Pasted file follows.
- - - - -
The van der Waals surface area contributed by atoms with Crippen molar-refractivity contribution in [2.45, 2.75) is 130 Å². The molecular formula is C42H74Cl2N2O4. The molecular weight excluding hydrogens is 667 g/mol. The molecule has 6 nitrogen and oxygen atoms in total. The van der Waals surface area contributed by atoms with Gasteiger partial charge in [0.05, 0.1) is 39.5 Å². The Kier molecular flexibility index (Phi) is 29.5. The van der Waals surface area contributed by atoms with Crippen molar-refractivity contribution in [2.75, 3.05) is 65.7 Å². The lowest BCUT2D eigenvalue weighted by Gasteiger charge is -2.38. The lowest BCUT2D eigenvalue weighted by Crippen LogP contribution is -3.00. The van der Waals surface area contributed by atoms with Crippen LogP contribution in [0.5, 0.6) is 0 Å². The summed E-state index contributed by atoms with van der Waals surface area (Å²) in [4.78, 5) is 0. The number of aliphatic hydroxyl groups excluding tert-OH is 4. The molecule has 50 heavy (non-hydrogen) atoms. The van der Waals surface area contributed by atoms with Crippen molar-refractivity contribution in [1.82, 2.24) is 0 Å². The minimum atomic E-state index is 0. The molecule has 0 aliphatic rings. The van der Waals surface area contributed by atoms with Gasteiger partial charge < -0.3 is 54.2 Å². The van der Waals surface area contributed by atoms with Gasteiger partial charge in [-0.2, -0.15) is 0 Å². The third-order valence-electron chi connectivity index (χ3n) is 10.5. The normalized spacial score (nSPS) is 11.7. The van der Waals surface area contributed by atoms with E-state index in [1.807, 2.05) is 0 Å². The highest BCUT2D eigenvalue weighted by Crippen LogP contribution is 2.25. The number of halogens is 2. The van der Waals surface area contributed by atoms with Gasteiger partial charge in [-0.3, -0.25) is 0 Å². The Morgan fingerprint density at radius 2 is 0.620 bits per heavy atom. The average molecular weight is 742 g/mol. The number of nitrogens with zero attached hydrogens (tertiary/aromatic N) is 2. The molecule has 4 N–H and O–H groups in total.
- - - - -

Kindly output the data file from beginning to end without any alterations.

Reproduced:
The van der Waals surface area contributed by atoms with Crippen molar-refractivity contribution in [2.45, 2.75) is 130 Å². The molecular formula is C42H74Cl2N2O4. The molecular weight excluding hydrogens is 667 g/mol. The molecule has 6 nitrogen and oxygen atoms in total. The van der Waals surface area contributed by atoms with Gasteiger partial charge in [0.05, 0.1) is 39.5 Å². The Kier molecular flexibility index (Phi) is 29.5. The van der Waals surface area contributed by atoms with Crippen molar-refractivity contribution in [2.75, 3.05) is 65.7 Å². The lowest BCUT2D eigenvalue weighted by Gasteiger charge is -2.38. The lowest BCUT2D eigenvalue weighted by Crippen LogP contribution is -3.00. The van der Waals surface area contributed by atoms with Crippen LogP contribution in [0.5, 0.6) is 0 Å². The summed E-state index contributed by atoms with van der Waals surface area (Å²) in [4.78, 5) is 0. The number of aliphatic hydroxyl groups excluding tert-OH is 4. The molecule has 50 heavy (non-hydrogen) atoms. The van der Waals surface area contributed by atoms with Crippen molar-refractivity contribution in [1.82, 2.24) is 0 Å². The minimum atomic E-state index is 0. The molecule has 0 aliphatic rings. The van der Waals surface area contributed by atoms with Gasteiger partial charge < -0.3 is 54.2 Å². The van der Waals surface area contributed by atoms with Gasteiger partial charge in [-0.2, -0.15) is 0 Å². The third-order valence-electron chi connectivity index (χ3n) is 10.5. The normalized spacial score (nSPS) is 11.7. The van der Waals surface area contributed by atoms with E-state index in [1.807, 2.05) is 0 Å². The highest BCUT2D eigenvalue weighted by Crippen LogP contribution is 2.25. The number of halogens is 2. The van der Waals surface area contributed by atoms with Gasteiger partial charge in [-0.3, -0.25) is 0 Å². The Morgan fingerprint density at radius 2 is 0.620 bits per heavy atom. The average molecular weight is 742 g/mol. The number of nitrogens with zero attached hydrogens (tertiary/aromatic N) is 2. The molecule has 4 N–H and O–H groups in total.